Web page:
Adjusting to Life After Caregiving

This section has been reviewed and approved by the Cancer.Net Editorial Board, 06/2013

Listen to the Cancer.Net Podcast: Adjusting to Life After Caregiving, adapted from this feature

Key Messages:

  • Providing help and support to a person with cancer often becomes a caregiver’s main focus for a long time.
  • In some ways, being a caregiver can be even more challenging than being a patient.
  • Once the patient starts to recover, it takes time for the caregiver to adjust to “normal life” after caregiving ends.
  • There are a number of strategies that can help you cope during this time of transition.

A caregiver plays an important role in supporting a person with cancer, providing physical, emotional, and practical care on a daily or as-needed basis. Many caregivers become focused on providing this support, especially if a family member’s or friend’s treatment lasts for many months.

However, as the treatment and disease change, so does the caregiver's role, and eventually, the need for caregiving will come to an end. When the person you care for goes into remission (meaning the signs and symptoms of cancer decrease or disappear) or completes a planned course of treatment, a caregiver may struggle to adjust to returning to “normal life.” Here are some tips to help during this time of transition. If you are looking for help coping with the death of someone you cared for, you may be interested in Coping with Change After a Loss or other articles in the grief and bereavement section of Cancer.Net.

What to do now

As a caregiver, you have devoted an enormous amount of time and emotional support to your family member or friend. When that person no longer needs your help in the same way, your sense of purpose or self-worth may be affected. You may feel unsure of how to start a “new” life that does not include this role. These tips may help get you started:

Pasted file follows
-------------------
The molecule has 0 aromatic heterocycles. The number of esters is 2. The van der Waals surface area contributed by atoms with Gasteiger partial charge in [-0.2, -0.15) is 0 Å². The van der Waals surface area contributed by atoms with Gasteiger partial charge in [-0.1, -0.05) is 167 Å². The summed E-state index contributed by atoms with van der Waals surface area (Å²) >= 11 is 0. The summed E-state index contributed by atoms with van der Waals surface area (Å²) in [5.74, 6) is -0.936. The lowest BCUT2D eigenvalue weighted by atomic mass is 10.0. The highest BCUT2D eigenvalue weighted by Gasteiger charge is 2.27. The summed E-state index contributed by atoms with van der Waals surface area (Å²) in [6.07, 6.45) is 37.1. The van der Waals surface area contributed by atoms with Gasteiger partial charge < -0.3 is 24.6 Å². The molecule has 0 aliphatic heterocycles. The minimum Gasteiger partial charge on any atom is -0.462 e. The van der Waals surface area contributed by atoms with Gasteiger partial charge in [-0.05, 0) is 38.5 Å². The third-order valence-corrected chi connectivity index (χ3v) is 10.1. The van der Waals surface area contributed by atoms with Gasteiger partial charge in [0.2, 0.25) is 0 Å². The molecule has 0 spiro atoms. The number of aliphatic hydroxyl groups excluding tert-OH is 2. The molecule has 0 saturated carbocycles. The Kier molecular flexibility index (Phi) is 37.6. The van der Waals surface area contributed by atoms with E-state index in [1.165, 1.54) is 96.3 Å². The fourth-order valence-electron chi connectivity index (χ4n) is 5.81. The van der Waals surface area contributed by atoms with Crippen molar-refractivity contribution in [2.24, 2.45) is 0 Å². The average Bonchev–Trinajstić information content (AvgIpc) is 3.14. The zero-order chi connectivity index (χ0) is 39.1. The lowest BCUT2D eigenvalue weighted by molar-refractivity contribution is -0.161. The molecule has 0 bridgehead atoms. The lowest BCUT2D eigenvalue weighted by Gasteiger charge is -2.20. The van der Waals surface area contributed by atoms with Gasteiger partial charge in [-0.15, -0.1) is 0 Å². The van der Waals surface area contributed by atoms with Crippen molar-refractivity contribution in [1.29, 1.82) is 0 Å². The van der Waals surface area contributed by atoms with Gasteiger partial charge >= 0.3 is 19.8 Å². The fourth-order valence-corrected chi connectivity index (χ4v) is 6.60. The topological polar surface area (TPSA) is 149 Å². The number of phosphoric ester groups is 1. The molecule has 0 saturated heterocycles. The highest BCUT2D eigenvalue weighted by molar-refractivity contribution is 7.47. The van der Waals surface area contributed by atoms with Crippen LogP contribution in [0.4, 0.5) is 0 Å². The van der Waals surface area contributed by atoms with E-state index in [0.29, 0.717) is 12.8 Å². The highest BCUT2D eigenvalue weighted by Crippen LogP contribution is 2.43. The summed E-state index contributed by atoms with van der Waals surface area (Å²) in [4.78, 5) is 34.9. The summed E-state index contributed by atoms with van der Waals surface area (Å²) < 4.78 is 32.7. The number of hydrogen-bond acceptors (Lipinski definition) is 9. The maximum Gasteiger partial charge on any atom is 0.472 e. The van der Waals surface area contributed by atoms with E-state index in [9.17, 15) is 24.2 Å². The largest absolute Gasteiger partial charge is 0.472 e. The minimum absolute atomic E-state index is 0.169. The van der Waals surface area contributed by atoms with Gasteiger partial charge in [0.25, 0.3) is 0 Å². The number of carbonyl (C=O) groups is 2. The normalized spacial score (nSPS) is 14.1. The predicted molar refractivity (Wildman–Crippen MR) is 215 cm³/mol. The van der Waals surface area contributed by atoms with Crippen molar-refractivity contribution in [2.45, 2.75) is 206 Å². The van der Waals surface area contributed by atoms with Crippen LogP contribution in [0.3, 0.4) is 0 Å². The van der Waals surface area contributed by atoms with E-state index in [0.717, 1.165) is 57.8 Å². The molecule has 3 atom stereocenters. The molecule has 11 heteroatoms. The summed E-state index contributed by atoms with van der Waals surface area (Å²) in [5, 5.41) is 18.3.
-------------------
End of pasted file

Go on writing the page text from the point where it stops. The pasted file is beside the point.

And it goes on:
Resume activities you enjoy. While you were acting as a caregiver, you may have been too busy, or felt it was disrespectful, to spend time on activities that made you happy. Join or re-join an activity club, or dedicate time to a new hobby that you have wanted to try.

Re-establish relationships. Reach out to family members, friends, or co-workers that you may have fallen out of touch with while you were acting as a caregiver.

Take care of your body. The stress of caregiving can lead some people to develop or increase unhealthy habits, such as smoking, eating unhealthy foods, or drinking too much alcohol. Focus on letting go of bad habits and making time to exercise, eat healthy foods, stay hydrated, and get enough sleep. If you cannot make healthy changes on your own, talk with your doctor or a nurse.

Go back to work. If you have taken a leave of absence or left your job, consider returning. Staying busy may make it easier for you during this adjustment period.

Support a cause or help others. Although caregiving can be challenging, you may have found that you gained a sense of satisfaction from providing your support. Consider offering your time to organizations that help people with cancer, or get involved with cancer advocacy or another cause or charity that you feel strongly about. Learn more about being a cancer advocate and making a difference.